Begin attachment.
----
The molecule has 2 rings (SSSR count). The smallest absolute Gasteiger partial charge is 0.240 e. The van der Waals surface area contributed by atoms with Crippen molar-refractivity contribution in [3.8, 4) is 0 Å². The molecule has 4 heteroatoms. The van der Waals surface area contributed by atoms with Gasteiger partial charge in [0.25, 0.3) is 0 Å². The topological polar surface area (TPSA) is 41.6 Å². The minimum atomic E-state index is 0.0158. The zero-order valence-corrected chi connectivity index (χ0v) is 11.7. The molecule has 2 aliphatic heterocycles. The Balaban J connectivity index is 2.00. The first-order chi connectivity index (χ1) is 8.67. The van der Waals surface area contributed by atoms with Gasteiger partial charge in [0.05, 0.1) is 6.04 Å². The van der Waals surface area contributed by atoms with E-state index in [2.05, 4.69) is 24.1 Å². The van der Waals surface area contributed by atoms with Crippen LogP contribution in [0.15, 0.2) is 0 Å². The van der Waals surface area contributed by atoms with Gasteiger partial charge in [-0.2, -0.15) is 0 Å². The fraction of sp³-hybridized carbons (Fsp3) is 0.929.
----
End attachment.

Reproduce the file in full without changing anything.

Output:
The molecule has 2 rings (SSSR count). The smallest absolute Gasteiger partial charge is 0.240 e. The van der Waals surface area contributed by atoms with Crippen molar-refractivity contribution in [3.8, 4) is 0 Å². The molecule has 4 heteroatoms. The van der Waals surface area contributed by atoms with Gasteiger partial charge in [0.25, 0.3) is 0 Å². The topological polar surface area (TPSA) is 41.6 Å². The minimum atomic E-state index is 0.0158. The zero-order valence-corrected chi connectivity index (χ0v) is 11.7. The molecule has 2 aliphatic heterocycles. The Balaban J connectivity index is 2.00. The first-order chi connectivity index (χ1) is 8.67. The van der Waals surface area contributed by atoms with Gasteiger partial charge in [0.05, 0.1) is 6.04 Å². The van der Waals surface area contributed by atoms with E-state index in [2.05, 4.69) is 24.1 Å². The van der Waals surface area contributed by atoms with Crippen LogP contribution in [0.15, 0.2) is 0 Å². The van der Waals surface area contributed by atoms with Gasteiger partial charge in [-0.2, -0.15) is 0 Å². The fraction of sp³-hybridized carbons (Fsp3) is 0.929.